Tayyip Erdogan tops tight Turkish runoff vote.

Tayyip Erdogan tops tight Turkish runoff vote.

1. opposition saw 

Many in Turkey’s opposition saw the election as their last chance to prevent Erdogan from turning the country into a dictatorship.On Sunday, Turks went to the polls in a runoff election that President Recep Tayyip Erdogan, who has ruled the country with an Islamic foundation for the past two decades, was heavily favoured to win.Despite having the longest tenure of any NATO leader, Recep Tayyip Erdogan easily defeated his secular opponent Kemal Kilicdaroglu in the first round of voting on May 14.Nonetheless, the election was the most challenging Erdogan has faced since the country’s establishment as a post-Ottoman republic a century ago. It led to Turkey’s first-ever presidential runoff.


Kilicdaroglu pieced together an effective combination of secular nationalists and religious conservatives, many of whom had previously supported Erdogan but were now disgruntled.The opposition saw this as their last chance to prevent Turkey from becoming an autocracy under a leader whose rise to power is comparable to that of the Ottoman sultans.Despite this, Erdogan, at age 69, came within a hair’s breadth of an outright victory in the first round.His victory came despite the fact that his country was experiencing a major inflation crisis and that nearly all polls had predicted his defeat.

3. ballot for Erdogan

I plan to cast my ballot for Erdogan. In the working class neighbourhood of Istanbul where the future president grew up playing street football, 24-year-old Emir Bilgin said, “There is no one else like him.”Opponents take a chanceAfter the first round, Kilicdaroglu emerged a new person.Former government official has switched from advocating for social cohesion and democracy to giving desk-thumping lectures about the urgent need to deport migrants and combat terrorism.The nationalists who did well in the parallel parliamentary elections were the intended target of his newfound right-wing stance.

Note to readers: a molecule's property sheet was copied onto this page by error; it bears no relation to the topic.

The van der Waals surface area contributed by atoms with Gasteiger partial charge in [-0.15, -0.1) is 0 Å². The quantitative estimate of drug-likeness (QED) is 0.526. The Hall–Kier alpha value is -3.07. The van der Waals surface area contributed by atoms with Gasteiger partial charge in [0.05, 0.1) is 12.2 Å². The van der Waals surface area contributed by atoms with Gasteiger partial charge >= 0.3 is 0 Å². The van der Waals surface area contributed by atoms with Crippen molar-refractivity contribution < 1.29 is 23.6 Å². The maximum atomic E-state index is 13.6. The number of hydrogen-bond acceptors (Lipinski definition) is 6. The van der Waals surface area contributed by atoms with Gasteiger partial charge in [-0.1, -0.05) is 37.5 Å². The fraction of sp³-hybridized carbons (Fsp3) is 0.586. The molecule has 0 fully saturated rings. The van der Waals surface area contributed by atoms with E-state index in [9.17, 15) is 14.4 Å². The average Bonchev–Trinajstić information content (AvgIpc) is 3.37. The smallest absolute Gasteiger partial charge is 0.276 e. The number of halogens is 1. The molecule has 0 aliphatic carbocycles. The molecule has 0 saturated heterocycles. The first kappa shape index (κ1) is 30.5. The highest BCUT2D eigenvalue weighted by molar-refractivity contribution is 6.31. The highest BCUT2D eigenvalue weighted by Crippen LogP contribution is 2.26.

4. secular CHP party

The 74-year-old had always supported the secular CHP party of Kilicdaroglu’s rival, the nationalist leader and military commander Mustafa Kemal Ataturk, who founded both Turkey and Kilicdaroglu.However, these had been secondary in his advocacy for the socially liberal ideas held by younger voters and city dwellers.Experts are sceptical that Kilicdaroglu’s risk will pay off.Erdogan accused him of collaborating with “terrorists” because of his informal partnership with a pro-Kurdish party.The government depicts the Kurdish party as the legitimate political arm of terrorist organisations. three weeks ago.

Kilicdaroglu’s attempts to court Turkey’s extreme right were impeded by Erdogan’s support from an ultra-nationalist, who had previously endorsed Kilicdaroglu’s opponent.Erdogan’s advocacy for religious freedoms and modernization of once-dilapidated cities in the Anatolian heartland have earned him the praise of Turkey’s poorer and more rural segments of society.”It was important for me to keep what was gained over the past 20 years in Turkey,” firm director Mehmet Emin Ayaz told AFP before casting his vote for Erdogan in the capital city of Ankara.Turkey isn’t the same as it used to be. “Today, Turkey is different,” the 64-year-old remarked.


Tense and transactional Because of Turkey’s influence in Europe and the Middle East, the political struggles there are being closely observed in capitals throughout the world.Erdogan’s first decade in power was marked by friendly relations with the West, but his second decade in power saw Turkey become NATO’s problem child.He initiated a slew of military excursions into Syria, angering European powers and placing Turkish troops at odds with US-backed Kurdish fighters.

7. Vladimir Putin 

Despite Western sanctions against Moscow, his personal friendship with Russian President Vladimir Putin has also endured the Kremlin’s war on Ukraine.This year’s excessive spending on campaign promises by President Erdogan was made possible by a vital delay of payment on Russian energy imports, which has helped stabilise Turkey’s fragile economy.Erdogan has also slowed Finland’s NATO membership and continues to block Sweden’s entry into the US-led military alliance.The Eurasia Group think tank predicted that, if elected, Erdogan would keep seeking to play off major powers against one another.



Tayyip Erdogan tops tight Turkish runoff vote.
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